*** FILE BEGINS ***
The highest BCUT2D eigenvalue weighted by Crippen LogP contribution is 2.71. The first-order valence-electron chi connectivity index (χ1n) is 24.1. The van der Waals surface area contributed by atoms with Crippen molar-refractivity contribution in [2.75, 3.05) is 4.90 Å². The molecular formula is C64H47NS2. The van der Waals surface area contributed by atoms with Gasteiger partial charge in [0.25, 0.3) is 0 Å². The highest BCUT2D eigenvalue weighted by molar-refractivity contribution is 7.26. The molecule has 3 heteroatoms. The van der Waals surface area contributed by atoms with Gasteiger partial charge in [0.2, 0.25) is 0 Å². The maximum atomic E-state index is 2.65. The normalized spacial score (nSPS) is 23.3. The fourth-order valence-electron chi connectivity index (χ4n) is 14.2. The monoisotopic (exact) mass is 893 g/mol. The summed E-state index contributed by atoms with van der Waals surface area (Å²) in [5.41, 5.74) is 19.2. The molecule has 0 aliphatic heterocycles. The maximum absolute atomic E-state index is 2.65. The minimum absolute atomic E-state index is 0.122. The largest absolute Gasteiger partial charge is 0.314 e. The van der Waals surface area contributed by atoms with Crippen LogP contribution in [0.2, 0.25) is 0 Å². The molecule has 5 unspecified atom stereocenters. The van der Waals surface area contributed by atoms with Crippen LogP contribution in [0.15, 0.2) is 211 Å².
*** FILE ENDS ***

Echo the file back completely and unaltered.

The highest BCUT2D eigenvalue weighted by Crippen LogP contribution is 2.71. The first-order valence-electron chi connectivity index (χ1n) is 24.1. The van der Waals surface area contributed by atoms with Crippen molar-refractivity contribution in [2.75, 3.05) is 4.90 Å². The molecular formula is C64H47NS2. The van der Waals surface area contributed by atoms with Gasteiger partial charge in [0.25, 0.3) is 0 Å². The highest BCUT2D eigenvalue weighted by molar-refractivity contribution is 7.26. The molecule has 3 heteroatoms. The van der Waals surface area contributed by atoms with Gasteiger partial charge in [0.2, 0.25) is 0 Å². The maximum atomic E-state index is 2.65. The normalized spacial score (nSPS) is 23.3. The fourth-order valence-electron chi connectivity index (χ4n) is 14.2. The monoisotopic (exact) mass is 893 g/mol. The summed E-state index contributed by atoms with van der Waals surface area (Å²) in [5.41, 5.74) is 19.2. The molecule has 0 aliphatic heterocycles. The maximum absolute atomic E-state index is 2.65. The minimum absolute atomic E-state index is 0.122. The largest absolute Gasteiger partial charge is 0.314 e. The van der Waals surface area contributed by atoms with Crippen LogP contribution in [0.2, 0.25) is 0 Å². The molecule has 5 unspecified atom stereocenters. The van der Waals surface area contributed by atoms with Crippen LogP contribution in [0.15, 0.2) is 211 Å².